Functional Evaluation

    Cystometrograms were obtained in unanesthetized, unrestrained rats in metabolic cages. The indwelling catheter to the bladder was connected to a two-way valve that was connected via a T-tube to a pressure transducer (Research Grade Blood Pressure Transducer, Harvard Apparatus, Holliston, MA, USA) and a microinjection pump (PHD22/2000 pump, Harvard Apparatus). Another indwelling catheter connected to a fluid-filled abdominal balloon was connected to another pressure transducer to record the IAP. Micturition volumes were recorded by means of a fluid collector connected to a force displacement transducer (Research Grade Isometric Transducer; Harvard Apparatus). IVP, IAP, and micturition volumes were recorded continuously with Acq Knowledge 3.8.1 software and an MP150 data acquisition system (BIOPAC Systems, Goleta, CA, USA) at a sampling rate of 50 Hz. The mean values from three reproducible micturition cycles were used for evaluation. IAP was defined as the recorded balloon pressure minus the lowest balloon pressure in each voiding cycle. Detrusor pressure (DP) was defined as IVP minus IAP. The IVP rises during the filling phase were defined as increments of IVP that exceeded 2 cm-H2O from baseline, which was interpreted as DO if occurring without simultaneous similar changes in IAP and was interpretedas abdominal straining if occurring with simultaneous similar changes in IAP.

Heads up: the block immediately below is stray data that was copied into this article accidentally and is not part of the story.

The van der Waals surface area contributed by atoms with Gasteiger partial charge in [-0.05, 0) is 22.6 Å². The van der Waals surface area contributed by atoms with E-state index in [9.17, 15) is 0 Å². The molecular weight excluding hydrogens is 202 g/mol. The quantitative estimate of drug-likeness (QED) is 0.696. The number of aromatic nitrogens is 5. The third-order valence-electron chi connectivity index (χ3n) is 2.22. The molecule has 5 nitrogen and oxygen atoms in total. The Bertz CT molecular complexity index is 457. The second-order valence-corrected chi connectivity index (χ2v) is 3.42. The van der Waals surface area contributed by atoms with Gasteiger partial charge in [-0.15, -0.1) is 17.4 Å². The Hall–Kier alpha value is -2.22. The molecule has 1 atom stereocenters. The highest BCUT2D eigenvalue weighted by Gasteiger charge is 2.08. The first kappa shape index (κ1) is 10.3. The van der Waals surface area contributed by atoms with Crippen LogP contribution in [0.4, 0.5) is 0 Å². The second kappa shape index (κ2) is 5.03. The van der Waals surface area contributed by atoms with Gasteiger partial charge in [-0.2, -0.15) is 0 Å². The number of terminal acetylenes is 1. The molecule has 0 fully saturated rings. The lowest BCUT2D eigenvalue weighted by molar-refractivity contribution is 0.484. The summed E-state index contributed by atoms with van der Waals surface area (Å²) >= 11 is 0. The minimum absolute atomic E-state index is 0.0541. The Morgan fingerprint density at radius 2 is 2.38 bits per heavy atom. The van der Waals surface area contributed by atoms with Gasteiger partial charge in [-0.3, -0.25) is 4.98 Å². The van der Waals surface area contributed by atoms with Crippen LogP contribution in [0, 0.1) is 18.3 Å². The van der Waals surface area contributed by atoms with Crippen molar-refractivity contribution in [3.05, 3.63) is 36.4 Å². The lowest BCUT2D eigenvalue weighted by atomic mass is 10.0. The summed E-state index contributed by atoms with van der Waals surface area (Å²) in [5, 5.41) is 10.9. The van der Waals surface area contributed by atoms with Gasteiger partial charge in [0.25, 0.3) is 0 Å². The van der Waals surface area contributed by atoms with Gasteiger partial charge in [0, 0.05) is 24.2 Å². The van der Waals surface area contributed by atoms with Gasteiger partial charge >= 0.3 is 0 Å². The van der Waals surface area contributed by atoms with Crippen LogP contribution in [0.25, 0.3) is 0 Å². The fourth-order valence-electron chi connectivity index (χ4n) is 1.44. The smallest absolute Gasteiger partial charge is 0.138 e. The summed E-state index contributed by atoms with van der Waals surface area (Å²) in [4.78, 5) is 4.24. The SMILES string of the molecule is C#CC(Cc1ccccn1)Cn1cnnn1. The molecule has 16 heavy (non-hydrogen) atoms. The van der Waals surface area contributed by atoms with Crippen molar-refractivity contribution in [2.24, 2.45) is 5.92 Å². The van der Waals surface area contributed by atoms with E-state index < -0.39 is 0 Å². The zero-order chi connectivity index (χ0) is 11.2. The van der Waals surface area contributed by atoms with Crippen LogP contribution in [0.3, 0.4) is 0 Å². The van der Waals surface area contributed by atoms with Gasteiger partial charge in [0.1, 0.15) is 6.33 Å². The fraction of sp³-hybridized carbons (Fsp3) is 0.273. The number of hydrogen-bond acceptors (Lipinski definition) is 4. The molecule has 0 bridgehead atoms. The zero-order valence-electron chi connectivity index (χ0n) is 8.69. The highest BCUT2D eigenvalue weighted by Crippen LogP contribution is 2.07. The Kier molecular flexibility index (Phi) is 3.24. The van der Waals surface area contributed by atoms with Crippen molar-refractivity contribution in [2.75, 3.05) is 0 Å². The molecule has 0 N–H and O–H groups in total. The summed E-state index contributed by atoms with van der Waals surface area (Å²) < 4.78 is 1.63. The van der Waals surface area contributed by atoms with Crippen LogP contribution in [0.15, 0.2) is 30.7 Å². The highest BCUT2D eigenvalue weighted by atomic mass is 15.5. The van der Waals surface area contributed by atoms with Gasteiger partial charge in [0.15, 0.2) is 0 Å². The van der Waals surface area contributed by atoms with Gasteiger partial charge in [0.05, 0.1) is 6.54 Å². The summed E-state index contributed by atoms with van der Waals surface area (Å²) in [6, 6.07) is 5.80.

Investigated Urodynamic Parameters

    Pressure- and volume-related parameters

    These included basal pressure (BP; the lowest bladder pressure during filling), threshold pressure (TP; bladder pressure immediately before micturition), maximum pressure (MP; maximum bladder pressure during the micturition cycle), micturition volume (MV; volume of expelled urine), residual volume (RV; remaining urine after voiding), bladder capacity (BC; MV+RV), and micturition interval (MI; intervals between micturition contractions).

    DO-related parameters during the filling phase

    These included time of filling phase (interval from the initiation of infusion through the tube and the point immediately before the initiation of micturition), frequency of abdominal strainingper minute, frequency of DO per minute, and increased amplitude from base to peak of DO spike as IVP. These frequencies were calculated on the basis of the time of filling phase. After cystometry, the animals were sacrificed by cervical dislocation. The bladder and urethra were removed en bloc and separated at the level of the bladder neck, and the bladder was weighed.

    Administration of Drug

    During cystometry, room temperature saline was infused into the bladder at a rate of 10 mL.h-1. Micturitions during intravesical saline infusion served as baseline values. After 0.2 mL tolterodine (0.3 mg/kg) was injected intravenously, there was a 30-minute observation period.

    Statistical Analysis